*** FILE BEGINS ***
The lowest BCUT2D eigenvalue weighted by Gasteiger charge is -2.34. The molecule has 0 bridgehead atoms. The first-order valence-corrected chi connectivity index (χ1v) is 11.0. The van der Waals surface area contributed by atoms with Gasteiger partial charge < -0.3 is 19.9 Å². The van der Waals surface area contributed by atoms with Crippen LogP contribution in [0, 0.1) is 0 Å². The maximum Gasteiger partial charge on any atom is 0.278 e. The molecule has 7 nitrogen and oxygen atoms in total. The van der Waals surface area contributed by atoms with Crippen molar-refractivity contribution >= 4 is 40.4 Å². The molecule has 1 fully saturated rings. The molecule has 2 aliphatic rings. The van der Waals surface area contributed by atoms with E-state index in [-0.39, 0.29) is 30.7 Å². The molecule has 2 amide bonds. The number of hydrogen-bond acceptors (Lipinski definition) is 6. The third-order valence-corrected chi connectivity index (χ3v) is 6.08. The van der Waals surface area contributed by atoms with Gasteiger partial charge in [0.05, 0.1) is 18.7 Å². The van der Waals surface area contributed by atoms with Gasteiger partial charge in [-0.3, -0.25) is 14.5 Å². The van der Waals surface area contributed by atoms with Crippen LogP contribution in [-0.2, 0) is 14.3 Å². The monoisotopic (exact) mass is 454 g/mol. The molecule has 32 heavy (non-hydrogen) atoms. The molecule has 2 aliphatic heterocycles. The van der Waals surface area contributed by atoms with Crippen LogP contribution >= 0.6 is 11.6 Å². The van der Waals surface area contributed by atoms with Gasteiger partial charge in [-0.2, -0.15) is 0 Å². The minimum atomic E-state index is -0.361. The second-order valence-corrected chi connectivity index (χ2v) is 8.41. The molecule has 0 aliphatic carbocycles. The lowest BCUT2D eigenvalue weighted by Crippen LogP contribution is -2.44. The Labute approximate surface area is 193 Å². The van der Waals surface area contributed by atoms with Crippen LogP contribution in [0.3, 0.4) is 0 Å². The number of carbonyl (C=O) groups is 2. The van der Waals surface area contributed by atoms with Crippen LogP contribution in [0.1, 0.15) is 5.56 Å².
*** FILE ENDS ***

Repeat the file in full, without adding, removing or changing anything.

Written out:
The lowest BCUT2D eigenvalue weighted by Gasteiger charge is -2.34. The molecule has 0 bridgehead atoms. The first-order valence-corrected chi connectivity index (χ1v) is 11.0. The van der Waals surface area contributed by atoms with Gasteiger partial charge < -0.3 is 19.9 Å². The van der Waals surface area contributed by atoms with Crippen LogP contribution in [0, 0.1) is 0 Å². The maximum Gasteiger partial charge on any atom is 0.278 e. The molecule has 7 nitrogen and oxygen atoms in total. The van der Waals surface area contributed by atoms with Crippen molar-refractivity contribution >= 4 is 40.4 Å². The molecule has 1 fully saturated rings. The molecule has 2 aliphatic rings. The van der Waals surface area contributed by atoms with E-state index in [-0.39, 0.29) is 30.7 Å². The molecule has 2 amide bonds. The number of hydrogen-bond acceptors (Lipinski definition) is 6. The third-order valence-corrected chi connectivity index (χ3v) is 6.08. The van der Waals surface area contributed by atoms with Gasteiger partial charge in [0.05, 0.1) is 18.7 Å². The van der Waals surface area contributed by atoms with Gasteiger partial charge in [-0.3, -0.25) is 14.5 Å². The van der Waals surface area contributed by atoms with Crippen LogP contribution in [-0.2, 0) is 14.3 Å². The monoisotopic (exact) mass is 454 g/mol. The molecule has 32 heavy (non-hydrogen) atoms. The molecule has 2 aliphatic heterocycles. The van der Waals surface area contributed by atoms with Crippen LogP contribution >= 0.6 is 11.6 Å². The van der Waals surface area contributed by atoms with Gasteiger partial charge in [-0.2, -0.15) is 0 Å². The minimum atomic E-state index is -0.361. The second-order valence-corrected chi connectivity index (χ2v) is 8.41. The molecule has 0 aliphatic carbocycles. The lowest BCUT2D eigenvalue weighted by Crippen LogP contribution is -2.44. The Labute approximate surface area is 193 Å². The van der Waals surface area contributed by atoms with Crippen LogP contribution in [0.3, 0.4) is 0 Å². The number of carbonyl (C=O) groups is 2. The van der Waals surface area contributed by atoms with Crippen LogP contribution in [0.1, 0.15) is 5.56 Å².